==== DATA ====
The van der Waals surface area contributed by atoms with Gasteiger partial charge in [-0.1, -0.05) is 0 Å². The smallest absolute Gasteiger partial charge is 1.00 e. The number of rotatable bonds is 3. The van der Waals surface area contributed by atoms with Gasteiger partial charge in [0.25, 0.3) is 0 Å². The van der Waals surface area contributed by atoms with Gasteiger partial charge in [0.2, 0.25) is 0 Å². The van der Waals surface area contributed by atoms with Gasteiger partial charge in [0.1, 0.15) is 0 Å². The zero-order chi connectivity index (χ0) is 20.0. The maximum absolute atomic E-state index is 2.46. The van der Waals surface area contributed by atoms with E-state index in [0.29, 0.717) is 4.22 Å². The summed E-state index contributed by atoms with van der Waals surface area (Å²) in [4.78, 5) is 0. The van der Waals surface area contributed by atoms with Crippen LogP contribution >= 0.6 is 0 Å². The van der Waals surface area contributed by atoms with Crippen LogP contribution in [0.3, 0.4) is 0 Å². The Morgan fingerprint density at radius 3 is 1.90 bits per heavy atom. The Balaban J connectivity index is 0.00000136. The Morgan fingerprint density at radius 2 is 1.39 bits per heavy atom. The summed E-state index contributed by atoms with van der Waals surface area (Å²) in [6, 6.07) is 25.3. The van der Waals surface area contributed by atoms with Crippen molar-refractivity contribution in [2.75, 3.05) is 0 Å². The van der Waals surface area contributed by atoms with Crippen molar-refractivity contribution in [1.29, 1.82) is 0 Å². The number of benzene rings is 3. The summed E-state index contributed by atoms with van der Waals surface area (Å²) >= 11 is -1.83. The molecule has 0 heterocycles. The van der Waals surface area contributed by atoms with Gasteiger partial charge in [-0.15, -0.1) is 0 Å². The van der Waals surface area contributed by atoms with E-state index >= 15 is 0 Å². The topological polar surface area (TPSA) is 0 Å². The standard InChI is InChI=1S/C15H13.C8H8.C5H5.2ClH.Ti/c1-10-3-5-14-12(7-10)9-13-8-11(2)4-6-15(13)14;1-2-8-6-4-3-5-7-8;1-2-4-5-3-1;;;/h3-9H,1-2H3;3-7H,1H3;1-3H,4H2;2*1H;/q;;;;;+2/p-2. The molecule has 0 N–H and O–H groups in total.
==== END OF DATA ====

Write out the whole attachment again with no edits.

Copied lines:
The van der Waals surface area contributed by atoms with Gasteiger partial charge in [-0.1, -0.05) is 0 Å². The smallest absolute Gasteiger partial charge is 1.00 e. The number of rotatable bonds is 3. The van der Waals surface area contributed by atoms with Gasteiger partial charge in [0.25, 0.3) is 0 Å². The van der Waals surface area contributed by atoms with Gasteiger partial charge in [0.2, 0.25) is 0 Å². The van der Waals surface area contributed by atoms with Gasteiger partial charge in [0.1, 0.15) is 0 Å². The zero-order chi connectivity index (χ0) is 20.0. The maximum absolute atomic E-state index is 2.46. The van der Waals surface area contributed by atoms with E-state index in [0.29, 0.717) is 4.22 Å². The summed E-state index contributed by atoms with van der Waals surface area (Å²) in [4.78, 5) is 0. The van der Waals surface area contributed by atoms with Crippen LogP contribution >= 0.6 is 0 Å². The van der Waals surface area contributed by atoms with Crippen LogP contribution in [0.3, 0.4) is 0 Å². The Morgan fingerprint density at radius 3 is 1.90 bits per heavy atom. The Balaban J connectivity index is 0.00000136. The Morgan fingerprint density at radius 2 is 1.39 bits per heavy atom. The summed E-state index contributed by atoms with van der Waals surface area (Å²) in [6, 6.07) is 25.3. The van der Waals surface area contributed by atoms with Crippen molar-refractivity contribution in [2.75, 3.05) is 0 Å². The van der Waals surface area contributed by atoms with Crippen molar-refractivity contribution in [1.29, 1.82) is 0 Å². The number of benzene rings is 3. The summed E-state index contributed by atoms with van der Waals surface area (Å²) >= 11 is -1.83. The molecule has 0 heterocycles. The van der Waals surface area contributed by atoms with Gasteiger partial charge in [-0.15, -0.1) is 0 Å². The van der Waals surface area contributed by atoms with E-state index >= 15 is 0 Å². The topological polar surface area (TPSA) is 0 Å². The standard InChI is InChI=1S/C15H13.C8H8.C5H5.2ClH.Ti/c1-10-3-5-14-12(7-10)9-13-8-11(2)4-6-15(13)14;1-2-8-6-4-3-5-7-8;1-2-4-5-3-1;;;/h3-9H,1-2H3;3-7H,1H3;1-3H,4H2;2*1H;/q;;;;;+2/p-2. The molecule has 0 N–H and O–H groups in total.